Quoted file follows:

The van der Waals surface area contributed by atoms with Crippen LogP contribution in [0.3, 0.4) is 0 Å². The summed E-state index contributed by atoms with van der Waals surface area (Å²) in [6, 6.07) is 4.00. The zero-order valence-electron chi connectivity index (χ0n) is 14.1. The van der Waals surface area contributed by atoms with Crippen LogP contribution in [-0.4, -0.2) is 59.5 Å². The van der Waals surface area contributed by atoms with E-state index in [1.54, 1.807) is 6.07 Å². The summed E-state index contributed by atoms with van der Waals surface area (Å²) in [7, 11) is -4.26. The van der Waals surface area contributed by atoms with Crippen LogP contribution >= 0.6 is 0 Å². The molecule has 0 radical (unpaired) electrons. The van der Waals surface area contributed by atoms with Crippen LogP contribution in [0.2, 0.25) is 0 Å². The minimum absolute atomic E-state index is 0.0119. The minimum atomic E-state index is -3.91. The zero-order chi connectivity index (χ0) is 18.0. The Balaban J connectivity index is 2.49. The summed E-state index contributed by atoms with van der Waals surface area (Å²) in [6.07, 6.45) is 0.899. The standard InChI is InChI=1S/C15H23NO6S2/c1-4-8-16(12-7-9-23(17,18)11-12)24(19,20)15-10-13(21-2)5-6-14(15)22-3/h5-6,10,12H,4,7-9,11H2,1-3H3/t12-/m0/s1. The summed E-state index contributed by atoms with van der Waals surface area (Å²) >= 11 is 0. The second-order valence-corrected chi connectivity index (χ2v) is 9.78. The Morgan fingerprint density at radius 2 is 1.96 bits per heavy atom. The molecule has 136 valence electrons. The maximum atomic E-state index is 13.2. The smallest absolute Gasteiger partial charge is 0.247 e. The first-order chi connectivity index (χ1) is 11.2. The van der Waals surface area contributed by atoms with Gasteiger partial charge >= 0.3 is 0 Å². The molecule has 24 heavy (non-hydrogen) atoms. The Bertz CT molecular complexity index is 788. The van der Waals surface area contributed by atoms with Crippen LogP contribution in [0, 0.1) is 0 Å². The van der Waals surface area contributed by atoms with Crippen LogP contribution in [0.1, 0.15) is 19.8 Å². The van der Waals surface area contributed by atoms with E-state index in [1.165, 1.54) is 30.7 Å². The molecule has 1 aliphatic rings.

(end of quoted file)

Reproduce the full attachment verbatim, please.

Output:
The van der Waals surface area contributed by atoms with Crippen LogP contribution in [0.3, 0.4) is 0 Å². The summed E-state index contributed by atoms with van der Waals surface area (Å²) in [6, 6.07) is 4.00. The zero-order valence-electron chi connectivity index (χ0n) is 14.1. The van der Waals surface area contributed by atoms with Crippen LogP contribution in [-0.4, -0.2) is 59.5 Å². The van der Waals surface area contributed by atoms with E-state index in [1.54, 1.807) is 6.07 Å². The summed E-state index contributed by atoms with van der Waals surface area (Å²) in [7, 11) is -4.26. The van der Waals surface area contributed by atoms with Crippen LogP contribution >= 0.6 is 0 Å². The molecule has 0 radical (unpaired) electrons. The van der Waals surface area contributed by atoms with Crippen LogP contribution in [0.2, 0.25) is 0 Å². The minimum absolute atomic E-state index is 0.0119. The minimum atomic E-state index is -3.91. The zero-order chi connectivity index (χ0) is 18.0. The Balaban J connectivity index is 2.49. The summed E-state index contributed by atoms with van der Waals surface area (Å²) in [6.07, 6.45) is 0.899. The standard InChI is InChI=1S/C15H23NO6S2/c1-4-8-16(12-7-9-23(17,18)11-12)24(19,20)15-10-13(21-2)5-6-14(15)22-3/h5-6,10,12H,4,7-9,11H2,1-3H3/t12-/m0/s1. The summed E-state index contributed by atoms with van der Waals surface area (Å²) >= 11 is 0. The second-order valence-corrected chi connectivity index (χ2v) is 9.78. The Morgan fingerprint density at radius 2 is 1.96 bits per heavy atom. The molecule has 136 valence electrons. The maximum atomic E-state index is 13.2. The smallest absolute Gasteiger partial charge is 0.247 e. The first-order chi connectivity index (χ1) is 11.2. The van der Waals surface area contributed by atoms with Gasteiger partial charge >= 0.3 is 0 Å². The molecule has 24 heavy (non-hydrogen) atoms. The Bertz CT molecular complexity index is 788. The van der Waals surface area contributed by atoms with Crippen LogP contribution in [0, 0.1) is 0 Å². The van der Waals surface area contributed by atoms with Crippen LogP contribution in [0.1, 0.15) is 19.8 Å². The van der Waals surface area contributed by atoms with E-state index in [1.165, 1.54) is 30.7 Å². The molecule has 1 aliphatic rings.